21.01.2016

Community ventures benefit from commercial guidance

Enjoying the same protection under the law as a well-managed ‘traditional’ limited company, Community Interest Companies are a recent spin on the theme of business enterprise. But instead of setting out to secure profit for its shareholders, a CIC – as the format is usually known – is a social enterprise which ploughs back trading surpluses into the community projects for which it has been established. To qualify as a CIC, the business has to satisfy the government-appointed regulator for this sector that it exists to benefit its target community in a way that would not be practicable through a conventional trading company or registration as a charity,

Recognition as a CIC may have its attractions to those involved in its management, but the enterprise is nonetheless a limited company with all its implications for fund-raising. Virtually all of the CICs created since 2005 when the relevant Act came into force have been SMEs, the least favoured tier of business in the eyes of the UK banking community.

High street banks and CICs have different perspectves

It would be fair to observe that the high street banking sector does not understand the special requirements of CICs; viewing them as high risk small businesses with uncertain income streams. Add to which, the people running community projects have generally come from social or public sector backgrounds outside the normal business environment: few can provide the credibility of years running successful trading companies.

Complete Kidz certainly meets all the criteria for CIC status. It was established to support children and young people aged between one and 24, their parents and families. The catchment areas are Sandwell and Birmingham and the Black Country area of the West Midlands. Its objective is to offer a non-statutory alternative community-based approach to education, sport, art and nutrition activities.

Sessions are provided in schools (during term time and holidays), the company’s own premises, leisure centres, community centres, health centres and multi-faith centres. The sub-text to all of its activities is the encouragement of a safe and healthy lifestyle, while those participating enjoy and achieve positive personal results. Towards these objectives, Complete Kidz provides an impressive array of resources from trampolining and rowing, to cookery and nutrition workshops.

Looking behind the scenes at Complete Kidz, it is apparent that the organisation is a socially-motivated enterprise through to its core. But, as a business, it is subject to the same constraints on its performance as any conventional enterprise. It must generate a revenue stream, for example, which is sufficient to meet its outgoings and, if possible, build a surplus to protect it against unforeseen changes in its trading environment.

The company’s funding comes primarily from delivery contracts with local authorities and the educational establishments whose students are being assisted by Complete Kidz. Inevitably, the timing of receipts from those clients rarely matches the demand for funds. The company is well supported by volunteers but requires a core team of paid staff to co-ordinate activities. Then there are rental payments to be made, along with the countless other costs associated with running this expanding social enterprise.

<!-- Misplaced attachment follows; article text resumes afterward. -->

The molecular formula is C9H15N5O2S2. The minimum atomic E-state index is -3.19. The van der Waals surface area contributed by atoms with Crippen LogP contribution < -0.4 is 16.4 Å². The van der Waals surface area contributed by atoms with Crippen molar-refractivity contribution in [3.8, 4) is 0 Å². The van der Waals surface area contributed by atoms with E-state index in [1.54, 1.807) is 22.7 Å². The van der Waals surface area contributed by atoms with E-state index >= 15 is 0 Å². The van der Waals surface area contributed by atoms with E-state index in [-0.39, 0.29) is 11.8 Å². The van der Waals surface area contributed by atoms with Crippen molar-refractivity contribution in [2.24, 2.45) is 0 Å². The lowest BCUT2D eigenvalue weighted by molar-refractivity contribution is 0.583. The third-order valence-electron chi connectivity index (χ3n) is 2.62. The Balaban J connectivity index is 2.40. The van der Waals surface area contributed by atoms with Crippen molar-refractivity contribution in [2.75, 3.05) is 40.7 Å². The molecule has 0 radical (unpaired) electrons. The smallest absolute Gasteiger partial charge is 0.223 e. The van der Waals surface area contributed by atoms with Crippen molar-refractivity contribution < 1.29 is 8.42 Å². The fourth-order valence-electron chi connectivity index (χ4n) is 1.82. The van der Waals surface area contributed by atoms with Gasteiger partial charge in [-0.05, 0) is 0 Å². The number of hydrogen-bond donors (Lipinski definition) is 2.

With commercial banks a ‘no-go’ area to Complete Kidz and its management, the prospects of finding the working capital to fund activities until invoices were settled were limited. An introduction to TAEFL supported by a sound business case, however, was able to secure the financial resources which the company required.

TAEFL saw a sound business case which it supported

After a thorough appraisal of the business ‘model’ and the quality of the clients involved, the UK EXIM finance specialist within the TAEFL group was able to take a commercial decision and make available an initial £25,000 funding which ensured that the vital work being undertaken by Complete Kidz was able to continue uninterrupted.

With the support and expertise of the TAEFL organisation, Complete Kidz has been able to put its business under the microscope and identify how best to move forward. The approach has been one of fine-tuning rather seeking out over-ambitious large scale projects which have little chance of coming to fruition in today’s public sector environment.

TAEFL has helped implement an incremental approach to the business of Complete Kidz; recommending small changes which, taken together, are setting the organisation on a course which will ensure its longer-term viability. The team from TAEFL has brought a fresh perspective on cost control, for example; examining ways in which overheads can be reduced without impairing the quality of the services on offer. Monitoring demand for the paid-for sessions which Complete Kidz provides flagged an opportunity to increase fee income where programmes were consistently over-subscribed.

Does the CIC concept work? Complete Kidz is not untypical of the enterprises which have adopted this format. It is perhaps unreasonable to assume that all of them come into the world firing on all commercial cylinders. The supportive but no less rigorous involvement of TAEFL demonstrates that well-run CICs can make a serious contribution to social good.

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